Virtual reality has a growing impact on college football
Deshaun Watson shredded the vaunted Alabama defense when it mattered most — in the fourth quarter of the national title game — to give Clemson its first championship in three decades. Of all the eye-popping stats that the Tigers' superstar QB produced, the most jaw-dropping is this: in the fourth quarter when faced with the blitz, Watson went 6-of-7 with two touchdown passes.
People talk about being in "the zone," and Watson's cool response to pressure epitomized it. And it's probably because he'd seen it all before many times.
Clemson is one of the college football programs that has been on the front end of the virtual reality movement in sports. The Tigers' staff estimates that Watson devoted about 40 percent of his time in virtual reality immersed in blitz pick-up situations. Obviously, Watson's own talent and vision was a key factor in his ability to burn the 'Bama blitz, but his coach also gives credit to VR for helping the Tigers take their program to the next level.
"I didn't know what to expect early on from (the VR), but it's been great for us," Clemson coach Dabo Swinney told FOX Sports last month. "We've learned how to maximize the efficiency of it. Deshaun might go through yesterday's blitz script. (Linebacker) Ben Boulware can go in and practice without having to practice. Sometimes a guy who is hurt can still get mental reps. There's just so many uses for it. It's been a great teaching tool."
Two years ago FOX Sports delved into the subject of virtual reality coming into the world of football. Stanford has been the first program to go all-in, but now there are 13 FBS programs and six NFL teams using the technology via STRIVR Labs (the company that started at Stanford). Clemson actually spends even more time using it than Stanford does, according to STRIVR data.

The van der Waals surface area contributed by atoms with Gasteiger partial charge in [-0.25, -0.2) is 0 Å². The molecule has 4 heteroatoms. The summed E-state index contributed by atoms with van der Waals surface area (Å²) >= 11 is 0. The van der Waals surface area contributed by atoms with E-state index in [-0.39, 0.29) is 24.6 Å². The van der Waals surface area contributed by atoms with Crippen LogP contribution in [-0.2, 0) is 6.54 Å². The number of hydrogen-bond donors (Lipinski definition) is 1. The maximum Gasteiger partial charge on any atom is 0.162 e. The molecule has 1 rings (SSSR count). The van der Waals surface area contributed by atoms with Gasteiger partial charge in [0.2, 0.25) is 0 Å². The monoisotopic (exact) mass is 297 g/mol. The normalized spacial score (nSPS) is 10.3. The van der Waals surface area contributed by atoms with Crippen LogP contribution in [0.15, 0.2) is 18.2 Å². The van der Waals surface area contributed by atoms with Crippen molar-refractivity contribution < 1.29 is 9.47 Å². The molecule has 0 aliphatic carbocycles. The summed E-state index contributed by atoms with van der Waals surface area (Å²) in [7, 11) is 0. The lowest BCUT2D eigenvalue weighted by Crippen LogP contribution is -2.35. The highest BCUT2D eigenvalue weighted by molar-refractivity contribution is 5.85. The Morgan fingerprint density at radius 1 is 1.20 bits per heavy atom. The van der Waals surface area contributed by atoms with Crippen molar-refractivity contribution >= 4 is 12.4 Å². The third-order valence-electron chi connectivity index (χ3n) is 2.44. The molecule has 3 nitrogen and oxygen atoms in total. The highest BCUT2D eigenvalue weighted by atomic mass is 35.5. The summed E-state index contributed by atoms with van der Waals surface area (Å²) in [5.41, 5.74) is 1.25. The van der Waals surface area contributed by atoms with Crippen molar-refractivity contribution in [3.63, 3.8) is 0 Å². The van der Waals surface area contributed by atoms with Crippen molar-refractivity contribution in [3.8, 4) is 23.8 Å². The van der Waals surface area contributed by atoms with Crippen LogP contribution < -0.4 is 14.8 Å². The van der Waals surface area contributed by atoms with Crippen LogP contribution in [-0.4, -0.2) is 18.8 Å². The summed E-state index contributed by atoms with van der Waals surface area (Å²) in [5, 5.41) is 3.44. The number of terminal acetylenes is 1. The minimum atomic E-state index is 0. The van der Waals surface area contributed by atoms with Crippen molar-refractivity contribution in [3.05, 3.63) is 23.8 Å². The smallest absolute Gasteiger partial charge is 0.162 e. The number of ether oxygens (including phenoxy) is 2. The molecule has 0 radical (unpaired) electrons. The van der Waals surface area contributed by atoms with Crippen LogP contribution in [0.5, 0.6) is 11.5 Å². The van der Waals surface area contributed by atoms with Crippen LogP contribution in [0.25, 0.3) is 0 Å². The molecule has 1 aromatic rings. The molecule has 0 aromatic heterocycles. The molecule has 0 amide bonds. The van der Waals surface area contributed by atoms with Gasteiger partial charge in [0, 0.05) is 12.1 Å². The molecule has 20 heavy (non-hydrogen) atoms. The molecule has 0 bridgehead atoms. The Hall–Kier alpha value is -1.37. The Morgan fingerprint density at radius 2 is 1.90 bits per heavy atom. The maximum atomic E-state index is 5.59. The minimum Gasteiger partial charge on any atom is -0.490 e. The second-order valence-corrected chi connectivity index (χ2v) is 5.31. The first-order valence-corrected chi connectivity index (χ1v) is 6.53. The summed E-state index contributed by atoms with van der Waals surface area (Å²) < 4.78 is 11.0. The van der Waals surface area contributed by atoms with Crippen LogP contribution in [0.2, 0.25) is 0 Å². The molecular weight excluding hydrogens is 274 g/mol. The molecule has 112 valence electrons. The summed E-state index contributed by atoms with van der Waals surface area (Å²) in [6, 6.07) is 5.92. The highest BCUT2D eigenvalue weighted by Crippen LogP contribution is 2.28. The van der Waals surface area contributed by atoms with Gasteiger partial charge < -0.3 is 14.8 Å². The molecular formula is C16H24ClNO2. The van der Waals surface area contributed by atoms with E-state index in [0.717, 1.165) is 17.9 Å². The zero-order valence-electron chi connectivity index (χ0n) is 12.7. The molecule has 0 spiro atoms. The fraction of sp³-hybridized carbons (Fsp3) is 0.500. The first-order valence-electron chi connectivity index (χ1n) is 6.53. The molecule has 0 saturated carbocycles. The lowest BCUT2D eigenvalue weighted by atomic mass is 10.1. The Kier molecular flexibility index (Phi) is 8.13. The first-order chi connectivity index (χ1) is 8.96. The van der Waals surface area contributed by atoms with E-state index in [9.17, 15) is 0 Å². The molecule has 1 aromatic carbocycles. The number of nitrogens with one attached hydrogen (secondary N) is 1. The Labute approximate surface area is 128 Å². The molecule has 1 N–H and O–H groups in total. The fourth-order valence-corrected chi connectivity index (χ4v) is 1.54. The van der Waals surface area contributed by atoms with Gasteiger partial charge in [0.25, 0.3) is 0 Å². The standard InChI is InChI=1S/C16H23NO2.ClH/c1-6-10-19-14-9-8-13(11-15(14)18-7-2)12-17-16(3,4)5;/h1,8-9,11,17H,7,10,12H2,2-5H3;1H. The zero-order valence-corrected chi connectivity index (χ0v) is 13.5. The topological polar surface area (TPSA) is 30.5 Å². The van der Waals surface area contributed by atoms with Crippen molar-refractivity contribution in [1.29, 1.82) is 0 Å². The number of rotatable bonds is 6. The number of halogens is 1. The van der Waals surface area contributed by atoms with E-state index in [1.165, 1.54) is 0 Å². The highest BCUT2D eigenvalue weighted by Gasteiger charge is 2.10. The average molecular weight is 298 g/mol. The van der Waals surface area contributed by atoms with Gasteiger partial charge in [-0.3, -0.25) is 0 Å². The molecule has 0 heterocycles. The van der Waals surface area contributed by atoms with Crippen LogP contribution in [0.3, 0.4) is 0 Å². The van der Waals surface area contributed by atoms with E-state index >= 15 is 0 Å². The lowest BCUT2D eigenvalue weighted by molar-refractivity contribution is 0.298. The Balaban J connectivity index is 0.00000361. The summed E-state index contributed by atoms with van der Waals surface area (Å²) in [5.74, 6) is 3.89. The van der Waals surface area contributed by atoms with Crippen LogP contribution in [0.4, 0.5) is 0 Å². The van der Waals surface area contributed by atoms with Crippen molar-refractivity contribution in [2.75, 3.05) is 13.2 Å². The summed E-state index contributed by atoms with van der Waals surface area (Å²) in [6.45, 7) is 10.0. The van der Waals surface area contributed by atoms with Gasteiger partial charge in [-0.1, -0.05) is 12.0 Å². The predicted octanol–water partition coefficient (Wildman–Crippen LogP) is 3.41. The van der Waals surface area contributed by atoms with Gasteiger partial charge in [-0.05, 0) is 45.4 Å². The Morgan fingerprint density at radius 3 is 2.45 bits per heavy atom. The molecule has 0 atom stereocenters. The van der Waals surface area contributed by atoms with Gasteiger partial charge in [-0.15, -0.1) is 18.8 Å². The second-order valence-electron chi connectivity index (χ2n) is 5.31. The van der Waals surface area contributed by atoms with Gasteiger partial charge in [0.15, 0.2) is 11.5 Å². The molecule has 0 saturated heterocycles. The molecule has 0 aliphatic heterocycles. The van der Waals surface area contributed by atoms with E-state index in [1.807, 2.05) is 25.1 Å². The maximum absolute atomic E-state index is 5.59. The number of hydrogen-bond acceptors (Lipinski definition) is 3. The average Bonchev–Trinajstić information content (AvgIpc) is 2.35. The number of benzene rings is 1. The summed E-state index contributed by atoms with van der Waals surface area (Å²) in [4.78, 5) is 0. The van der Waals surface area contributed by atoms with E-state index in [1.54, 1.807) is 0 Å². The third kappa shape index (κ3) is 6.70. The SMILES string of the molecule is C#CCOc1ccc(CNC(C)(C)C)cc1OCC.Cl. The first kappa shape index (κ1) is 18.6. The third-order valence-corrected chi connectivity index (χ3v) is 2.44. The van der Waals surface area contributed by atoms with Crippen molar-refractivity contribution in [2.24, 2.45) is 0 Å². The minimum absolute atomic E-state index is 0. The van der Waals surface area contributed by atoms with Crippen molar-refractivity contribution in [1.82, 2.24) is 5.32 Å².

Temple was another program whose usage of VR actually surpassed Stanford's in 2016. The Owls might be the best example of its impact as it related to their first league title in 50 years. They blew out Navy 34-10 and held a Middie triple option attack that had been averaging 61 points per game the previous three games to 51 points below that after Temple linebackers and DBs did over 500 VR reps in the week leading up to the AAC title game. In addition, Temple QB Phillip Walker hadn't been able to do much in practice that week because he was in a walking boot and instead got his reps in the VR headset. Walker completed nine of his first 11 passes for 112 yards and two touchdowns against Navy and went on to win the Most Outstanding Player award for the AAC Title Game.
"I'm a huge, huge believer in virtual reality," former Temple coach Matt Rhule, now at Baylor, told FOX Sports. "We had it for the last two years and won 10 games in each of those years.
"I think the eyes are one of those untrained aspects of football. Everybody talks about 'speed' and how fast a guy is but it's also about recognizing plays and structure, and I think instincts can be learned and taught, so that intangible thing becomes tangible."
At Clemson, Watson is moving on to the NFL, but VR will remain a big factor for the Tiger QBs. One of the quarterbacks vying to replace Watson is Zerrick Cooper, who red-shirted in 2016 and didn't get any reps in practice on the field — but he did in the VR lab.
"He was able to sit in my meetings for 30 minutes and the other 30 minutes, I'd send him to the VR room, which is right next to my room, and he would go thru all of the concepts, cross it off on the playbook and he's 'in' the game," said Tiger QB coach Brandon Streeter. "He's in 7-on-7. He's really doing it almost. He's done very well."
Cooper would put the VR headset on to go through many of the same things Watson and the Tigers other QBs experienced the previous day at practice. "I was able to get game-like reps," he said. "I could be in the play, look around, see what the defense is giving me. Look at a blitz period. You get to see the front and the coverage and how the safety rotates."
Swinney said VR hasn't just helped develop his team on the field, Clemson's also used the technology to boosts the Tigers recruiting.
"We can capture what it's like to run down the hill. We can put you on the field and experience Death Valley live. You can experience that locker room celebration live. Maybe you can't come visit. But now we can bring it to you."